To have some fresh chives ready for a delicious soup, dip, or baked potatoes is amazing, especially if it is fresh from your garden. Whether you slice, snip, or chop your chives, their mild flavor is a must in any kitchen. Chives are fast and easy to grow, and with a few steps, you can have their delicious aroma in your salad within a few weeks.
How to Plant Chives in Pots or Containers
- Chive Seeds
- Small Stones
- Clear Plastic Wrap or Film
- Pot or Container with Drain Holes
- Watering Can
To get the process of planting chives ready, you will need chive seeds, a pot or container, some compost, and a few minutes of your time. You will need clear plastic wrap or film to cover the pot or container and a watering can and scissors to open the chive seed packet.
If you are unsure what season to plant your chives in, you can find all the necessary information on the back of the packet.
Step 1. Get a Pot or Container With Drain Holes
The success of planting chives is to use the correct pot or container. The pot or container you use does not have to be a specific size, but if it is your first-time planting chives, try not to go too big and keep it manageable.
When you buy a pot or container, preferably get one about ten inches deep, and be sure that it has drainage holes at the bottom. If you have a pot or container but do not have drainage holes, make some on the bottom about an inch apart. Please do not make the holes too big; otherwise, the potting soil will fall through and make a mess, and you will end up with no soil in your pot or container.
Step 2. Cover Drain Holes With Stones
As an extra save guard from preventing your potting soil from falling through the drain holes when you water it, you must place stones over it. You mustn't use too big stones because they will take up unnecessary space, and you need ample space for the potting soil.
Step 3. Fill Pot or Container With Compost
Like any greens, chives need proper soil with enough fertilizer to provide them with the necessary nutrients. The soil must be fluffy to ensure ample drainage but stays moist enough for the seeds to absorb the nutrients to give your chives the ideal soil. A good compost will be ideal, and it already has the necessary elements to ensure the best growing environment for your chives.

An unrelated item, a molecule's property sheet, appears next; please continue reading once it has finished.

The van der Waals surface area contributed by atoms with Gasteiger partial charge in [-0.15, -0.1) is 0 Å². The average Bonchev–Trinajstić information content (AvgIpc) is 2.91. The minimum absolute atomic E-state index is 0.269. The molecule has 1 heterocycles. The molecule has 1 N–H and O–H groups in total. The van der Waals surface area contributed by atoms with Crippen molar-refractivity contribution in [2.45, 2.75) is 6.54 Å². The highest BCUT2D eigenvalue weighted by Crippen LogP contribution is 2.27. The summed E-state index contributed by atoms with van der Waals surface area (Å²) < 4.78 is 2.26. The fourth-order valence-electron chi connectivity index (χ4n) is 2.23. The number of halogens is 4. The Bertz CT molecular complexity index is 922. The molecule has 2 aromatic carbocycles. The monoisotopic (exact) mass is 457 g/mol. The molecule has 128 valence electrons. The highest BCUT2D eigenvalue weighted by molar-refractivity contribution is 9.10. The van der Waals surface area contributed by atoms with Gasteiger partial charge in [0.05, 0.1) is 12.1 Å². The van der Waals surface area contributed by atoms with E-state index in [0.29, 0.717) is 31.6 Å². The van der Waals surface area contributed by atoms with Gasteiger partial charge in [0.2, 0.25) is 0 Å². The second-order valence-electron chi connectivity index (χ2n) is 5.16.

Fill the pot or container with the compost by covering the stones and gently pushing them with your fingers to secure them over the holes. Do not push too hard because it will compress the compost and make it difficult for excess water to pass through and drain through the holes.
You can fill the rest of the pot or container with the stones covered with compost. As you put the compost in the container or pot, if you find any lumps, break them between your finger so that the compost is loose and fluffy.
Step 4. Gently Compress the Compost in the Pot or Container
Air pockets in the compost will cause the level to drop when you add water, and to avoid it from happening, lightly press down the compost to remove any air pockets. Consider how much space you want to leaf for when you water it, and as you lightly press it, the compost level will drop.
Please do not push it too hard to avoid the compost creating a compressed seal that will prevent the water from draining. Suppose you notice that when you lightly push the compost, your soil level is too low; add a bit more and lightly press it until you get the desired level. Later in the steps, you will add a thin layer of compost, so leave space for that.
Step 5. Add Water to the Compost in Pot or Container